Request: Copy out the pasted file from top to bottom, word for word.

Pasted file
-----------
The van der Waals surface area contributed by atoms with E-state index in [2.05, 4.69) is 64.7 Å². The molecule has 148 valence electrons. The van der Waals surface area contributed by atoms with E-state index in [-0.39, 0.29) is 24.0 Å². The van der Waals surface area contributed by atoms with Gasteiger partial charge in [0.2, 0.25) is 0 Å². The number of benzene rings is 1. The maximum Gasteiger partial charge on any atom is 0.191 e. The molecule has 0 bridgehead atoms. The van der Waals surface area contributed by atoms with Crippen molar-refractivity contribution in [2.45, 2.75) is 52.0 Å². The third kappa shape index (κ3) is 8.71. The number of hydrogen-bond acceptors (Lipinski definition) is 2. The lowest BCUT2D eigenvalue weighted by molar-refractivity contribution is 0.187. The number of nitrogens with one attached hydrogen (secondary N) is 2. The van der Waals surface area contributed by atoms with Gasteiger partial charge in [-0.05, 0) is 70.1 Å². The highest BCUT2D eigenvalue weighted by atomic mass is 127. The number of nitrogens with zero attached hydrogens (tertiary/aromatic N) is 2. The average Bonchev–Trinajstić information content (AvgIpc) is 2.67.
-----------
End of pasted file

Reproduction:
The van der Waals surface area contributed by atoms with E-state index in [2.05, 4.69) is 64.7 Å². The molecule has 148 valence electrons. The van der Waals surface area contributed by atoms with E-state index in [-0.39, 0.29) is 24.0 Å². The van der Waals surface area contributed by atoms with Gasteiger partial charge in [0.2, 0.25) is 0 Å². The number of benzene rings is 1. The maximum Gasteiger partial charge on any atom is 0.191 e. The molecule has 0 bridgehead atoms. The van der Waals surface area contributed by atoms with Crippen molar-refractivity contribution in [2.45, 2.75) is 52.0 Å². The third kappa shape index (κ3) is 8.71. The number of hydrogen-bond acceptors (Lipinski definition) is 2. The lowest BCUT2D eigenvalue weighted by molar-refractivity contribution is 0.187. The number of nitrogens with one attached hydrogen (secondary N) is 2. The van der Waals surface area contributed by atoms with Gasteiger partial charge in [-0.05, 0) is 70.1 Å². The highest BCUT2D eigenvalue weighted by atomic mass is 127. The number of nitrogens with zero attached hydrogens (tertiary/aromatic N) is 2. The average Bonchev–Trinajstić information content (AvgIpc) is 2.67.